Friday, February 23rd, 2018
Late one afternoon, Janice received a call from a major Canadian bank. A woman had opened an account in her name at a branch in Windsor. Alarm bells went off. Janice lived in Toronto and had never been to Windsor. Nor did she bank with that particular bank. Though no funds were deposited, the woman tried to withdraw money by putting the account into overdraft.
Luckily, the bank noticed the temporary driver's licence used to open the account (along with a Social Insurance Number card and a citizenship card with photo) was missing a digit. With this flagged, they didn't process the withdrawal.
Janice had been the victim of identity theft and fraud – her private identifying information had been fraudulently acquired for financial gain. In 2016, according to the Canadian Anti-Fraud Centre, there were 9,988 complaints of identity theft and 26,386 complains of identity fraud, resulting in $13.2 million dollars in losses.
"Identity theft, identity fraud, and account takeover fraud, where a consumer's bank profile is accessed, have the largest impact on Canadian consumers," says Cyrus Hojjati, Senior Manager Collections and Fraud Execution Governance at Tangerine. "These are growing due to a growing digital banking sector and the increase in cyber fraud attacks."
The bank called the Windsor police and advised Janice to do the following immediately:
Janice also called her own bank to have an alert put on her account and reviewed her bank and credit card accounts for any suspicious activity.
According to the Government of Canada, if you're the victim of identity theft or fraud, "contact each organization that provided the identity thief with unauthorized credit, money, information, goods or services in your name, and ask them to investigate the occurrence as well as cancel and close all fraudulent or affected cards or accounts." You're also encouraged to report the incident to the Canadian Anti-Fraud Centre.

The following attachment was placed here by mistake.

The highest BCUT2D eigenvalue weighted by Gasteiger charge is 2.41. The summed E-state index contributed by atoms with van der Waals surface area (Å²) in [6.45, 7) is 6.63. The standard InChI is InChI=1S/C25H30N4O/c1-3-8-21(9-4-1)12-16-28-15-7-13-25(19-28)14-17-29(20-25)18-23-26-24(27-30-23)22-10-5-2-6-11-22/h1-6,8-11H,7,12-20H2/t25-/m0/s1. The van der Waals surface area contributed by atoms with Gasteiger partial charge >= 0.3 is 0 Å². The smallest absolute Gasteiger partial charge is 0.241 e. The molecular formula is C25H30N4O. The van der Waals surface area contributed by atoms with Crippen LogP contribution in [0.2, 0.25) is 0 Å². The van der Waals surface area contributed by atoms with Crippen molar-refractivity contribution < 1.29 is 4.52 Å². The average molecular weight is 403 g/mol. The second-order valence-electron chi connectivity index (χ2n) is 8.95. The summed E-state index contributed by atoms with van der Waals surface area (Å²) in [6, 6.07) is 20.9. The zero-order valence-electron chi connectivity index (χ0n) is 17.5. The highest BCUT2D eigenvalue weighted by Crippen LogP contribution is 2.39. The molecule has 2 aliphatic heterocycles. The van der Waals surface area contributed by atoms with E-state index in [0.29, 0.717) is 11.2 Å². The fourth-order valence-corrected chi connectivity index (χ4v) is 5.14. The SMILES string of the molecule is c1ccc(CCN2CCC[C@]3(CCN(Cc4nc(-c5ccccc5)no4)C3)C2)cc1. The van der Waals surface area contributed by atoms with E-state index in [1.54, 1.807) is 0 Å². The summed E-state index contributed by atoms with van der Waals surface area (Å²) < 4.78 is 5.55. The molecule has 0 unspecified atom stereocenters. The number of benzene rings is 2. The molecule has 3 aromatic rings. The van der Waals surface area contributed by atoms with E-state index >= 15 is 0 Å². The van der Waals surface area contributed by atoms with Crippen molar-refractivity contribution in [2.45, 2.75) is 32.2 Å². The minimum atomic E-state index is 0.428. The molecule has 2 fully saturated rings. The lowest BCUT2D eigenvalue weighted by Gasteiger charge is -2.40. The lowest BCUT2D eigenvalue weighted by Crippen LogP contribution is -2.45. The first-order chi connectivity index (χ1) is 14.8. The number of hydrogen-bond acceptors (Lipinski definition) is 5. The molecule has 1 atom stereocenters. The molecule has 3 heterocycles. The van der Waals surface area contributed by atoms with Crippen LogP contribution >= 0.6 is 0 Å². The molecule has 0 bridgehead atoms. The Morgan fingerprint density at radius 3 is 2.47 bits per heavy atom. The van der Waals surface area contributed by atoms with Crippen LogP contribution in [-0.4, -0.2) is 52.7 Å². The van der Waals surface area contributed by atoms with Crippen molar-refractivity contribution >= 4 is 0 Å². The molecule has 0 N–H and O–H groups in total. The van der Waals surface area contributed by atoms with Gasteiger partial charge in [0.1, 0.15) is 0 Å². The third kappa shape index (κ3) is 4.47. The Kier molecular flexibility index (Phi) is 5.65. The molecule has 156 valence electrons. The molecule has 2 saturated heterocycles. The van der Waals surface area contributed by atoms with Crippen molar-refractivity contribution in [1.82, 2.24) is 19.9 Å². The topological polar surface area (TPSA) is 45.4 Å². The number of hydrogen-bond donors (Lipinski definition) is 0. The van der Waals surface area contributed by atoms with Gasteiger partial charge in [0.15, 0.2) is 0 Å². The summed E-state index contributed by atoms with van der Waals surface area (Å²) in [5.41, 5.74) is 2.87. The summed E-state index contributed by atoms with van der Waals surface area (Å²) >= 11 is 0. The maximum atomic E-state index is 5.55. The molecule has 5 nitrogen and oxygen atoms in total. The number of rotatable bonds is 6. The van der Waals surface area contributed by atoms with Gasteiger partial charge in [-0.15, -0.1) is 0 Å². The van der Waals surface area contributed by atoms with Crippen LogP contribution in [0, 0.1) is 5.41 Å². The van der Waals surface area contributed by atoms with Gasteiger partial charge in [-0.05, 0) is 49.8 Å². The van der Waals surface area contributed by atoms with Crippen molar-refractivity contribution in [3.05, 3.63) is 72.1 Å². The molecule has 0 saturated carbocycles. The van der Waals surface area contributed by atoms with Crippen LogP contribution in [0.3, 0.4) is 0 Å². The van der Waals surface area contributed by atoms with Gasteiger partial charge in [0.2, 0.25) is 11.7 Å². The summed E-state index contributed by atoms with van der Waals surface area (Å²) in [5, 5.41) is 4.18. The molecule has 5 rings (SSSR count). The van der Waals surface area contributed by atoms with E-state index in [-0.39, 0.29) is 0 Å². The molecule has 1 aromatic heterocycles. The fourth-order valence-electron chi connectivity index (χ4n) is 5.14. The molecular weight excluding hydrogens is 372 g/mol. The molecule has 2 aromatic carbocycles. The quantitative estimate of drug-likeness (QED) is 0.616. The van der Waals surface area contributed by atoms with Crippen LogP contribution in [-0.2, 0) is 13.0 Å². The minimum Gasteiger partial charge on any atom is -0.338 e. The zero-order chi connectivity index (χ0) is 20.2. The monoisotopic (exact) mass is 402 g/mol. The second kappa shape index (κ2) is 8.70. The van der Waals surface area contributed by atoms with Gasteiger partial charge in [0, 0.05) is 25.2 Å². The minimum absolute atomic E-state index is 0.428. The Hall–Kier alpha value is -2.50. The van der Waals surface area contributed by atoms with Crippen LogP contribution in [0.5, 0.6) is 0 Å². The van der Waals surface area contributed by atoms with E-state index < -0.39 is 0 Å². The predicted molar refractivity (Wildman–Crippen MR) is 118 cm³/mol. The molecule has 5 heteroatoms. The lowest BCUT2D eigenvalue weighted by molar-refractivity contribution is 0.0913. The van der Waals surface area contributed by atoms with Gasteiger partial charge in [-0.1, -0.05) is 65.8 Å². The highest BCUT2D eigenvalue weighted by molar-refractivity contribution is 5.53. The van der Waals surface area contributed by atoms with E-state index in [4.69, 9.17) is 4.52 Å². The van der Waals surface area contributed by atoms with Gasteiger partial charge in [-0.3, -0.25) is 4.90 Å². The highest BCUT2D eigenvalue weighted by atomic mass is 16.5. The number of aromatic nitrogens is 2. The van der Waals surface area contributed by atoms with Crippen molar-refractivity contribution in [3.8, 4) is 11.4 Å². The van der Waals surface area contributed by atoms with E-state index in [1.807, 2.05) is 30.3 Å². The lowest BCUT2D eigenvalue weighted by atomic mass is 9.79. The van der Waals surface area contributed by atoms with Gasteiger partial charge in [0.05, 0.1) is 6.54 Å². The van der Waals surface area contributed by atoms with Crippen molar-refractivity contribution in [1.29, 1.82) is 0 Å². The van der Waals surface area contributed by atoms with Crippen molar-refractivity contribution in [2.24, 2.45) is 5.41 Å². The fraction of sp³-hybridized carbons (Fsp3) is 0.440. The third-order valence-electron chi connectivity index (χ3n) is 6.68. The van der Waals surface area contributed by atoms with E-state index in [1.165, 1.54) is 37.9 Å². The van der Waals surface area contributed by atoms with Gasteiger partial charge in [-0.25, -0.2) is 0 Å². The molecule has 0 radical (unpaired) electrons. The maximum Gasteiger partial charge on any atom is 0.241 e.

Two months later, a TransUnion report indicated that another account had been opened fraudulently, this time at another bank in Windsor. Janice was told by the branch that there was "no account activity and it would be handled." But four months later, she was contacted by the bank regarding an overdraft of approximately $1,200 in the fraudulent account. After repeated attempts to resolve the issue to no avail, the overdraft was eventually written off as a bad debt. It showed up on Janice's credit report.
Impact and Resolution
Meanwhile, Janice was looking to buy a house and had completed a mortgage application at her bank, but was having trouble getting approved. "I became concerned that the bad debt could have a negative impact on my credit rating, so I continued to try to get the bank to strike it from my credit report," Janice explained.
Although she didn't need a police report, the bank asked her to sign an affidavit confirming the facts of the situation. After many phone calls and emails back and forth with the bank, Janice escalated the issue to bank's Office of the Ombudsman, who was finally able to absolve the bad debt and restore her financial reputation. The matter was finally put to rest when she confirmed the debt absolution with Equifax and TransUnion.
"Consumers should not be discouraged from banking and transacting in our digital age of technology and transformation," says Cyrus Hojjati. "With the right amount of due diligence, the exposure to fraud can be reduced."
"To this day, I'm still not sure how my Social Insurance Number was compromised since I didn't physically misplace or lose the card. But I'm much more vigilant now about protecting myself," says Janice.
Equifax is a registered trademark of Equifax Canada Co.
TransUnion is a registered trademark of Trans Union LLC